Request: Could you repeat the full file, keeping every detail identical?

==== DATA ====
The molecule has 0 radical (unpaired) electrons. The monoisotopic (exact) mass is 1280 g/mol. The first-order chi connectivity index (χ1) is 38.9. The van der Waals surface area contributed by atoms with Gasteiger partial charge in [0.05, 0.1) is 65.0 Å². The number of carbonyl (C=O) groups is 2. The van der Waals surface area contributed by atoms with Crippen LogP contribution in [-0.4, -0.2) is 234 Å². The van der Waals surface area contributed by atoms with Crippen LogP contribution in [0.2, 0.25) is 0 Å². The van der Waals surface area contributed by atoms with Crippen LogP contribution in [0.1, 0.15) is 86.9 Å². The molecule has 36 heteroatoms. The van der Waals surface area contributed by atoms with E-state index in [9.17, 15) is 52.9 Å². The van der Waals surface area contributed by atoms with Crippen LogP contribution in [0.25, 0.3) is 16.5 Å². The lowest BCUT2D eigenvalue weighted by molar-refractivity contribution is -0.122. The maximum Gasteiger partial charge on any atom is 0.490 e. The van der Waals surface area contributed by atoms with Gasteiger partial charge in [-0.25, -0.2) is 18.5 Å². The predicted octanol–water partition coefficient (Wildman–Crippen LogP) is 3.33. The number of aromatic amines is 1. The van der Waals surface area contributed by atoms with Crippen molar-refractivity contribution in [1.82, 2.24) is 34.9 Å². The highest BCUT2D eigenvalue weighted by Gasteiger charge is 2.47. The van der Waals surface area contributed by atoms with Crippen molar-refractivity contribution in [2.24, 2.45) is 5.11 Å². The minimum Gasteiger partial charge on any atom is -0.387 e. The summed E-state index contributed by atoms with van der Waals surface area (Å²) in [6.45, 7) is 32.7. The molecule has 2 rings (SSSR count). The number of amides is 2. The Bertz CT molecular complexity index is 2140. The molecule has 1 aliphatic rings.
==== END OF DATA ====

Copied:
The molecule has 0 radical (unpaired) electrons. The monoisotopic (exact) mass is 1280 g/mol. The first-order chi connectivity index (χ1) is 38.9. The van der Waals surface area contributed by atoms with Gasteiger partial charge in [0.05, 0.1) is 65.0 Å². The number of carbonyl (C=O) groups is 2. The van der Waals surface area contributed by atoms with Crippen LogP contribution in [-0.4, -0.2) is 234 Å². The van der Waals surface area contributed by atoms with Crippen LogP contribution in [0.2, 0.25) is 0 Å². The van der Waals surface area contributed by atoms with Crippen LogP contribution in [0.1, 0.15) is 86.9 Å². The molecule has 36 heteroatoms. The van der Waals surface area contributed by atoms with E-state index in [9.17, 15) is 52.9 Å². The van der Waals surface area contributed by atoms with Crippen LogP contribution in [0.25, 0.3) is 16.5 Å². The lowest BCUT2D eigenvalue weighted by molar-refractivity contribution is -0.122. The maximum Gasteiger partial charge on any atom is 0.490 e. The van der Waals surface area contributed by atoms with Gasteiger partial charge in [-0.25, -0.2) is 18.5 Å². The predicted octanol–water partition coefficient (Wildman–Crippen LogP) is 3.33. The number of aromatic amines is 1. The van der Waals surface area contributed by atoms with Crippen molar-refractivity contribution in [1.82, 2.24) is 34.9 Å². The highest BCUT2D eigenvalue weighted by Gasteiger charge is 2.47. The van der Waals surface area contributed by atoms with Crippen molar-refractivity contribution in [2.24, 2.45) is 5.11 Å². The minimum Gasteiger partial charge on any atom is -0.387 e. The summed E-state index contributed by atoms with van der Waals surface area (Å²) in [6.45, 7) is 32.7. The molecule has 2 rings (SSSR count). The number of amides is 2. The Bertz CT molecular complexity index is 2140. The molecule has 1 aliphatic rings.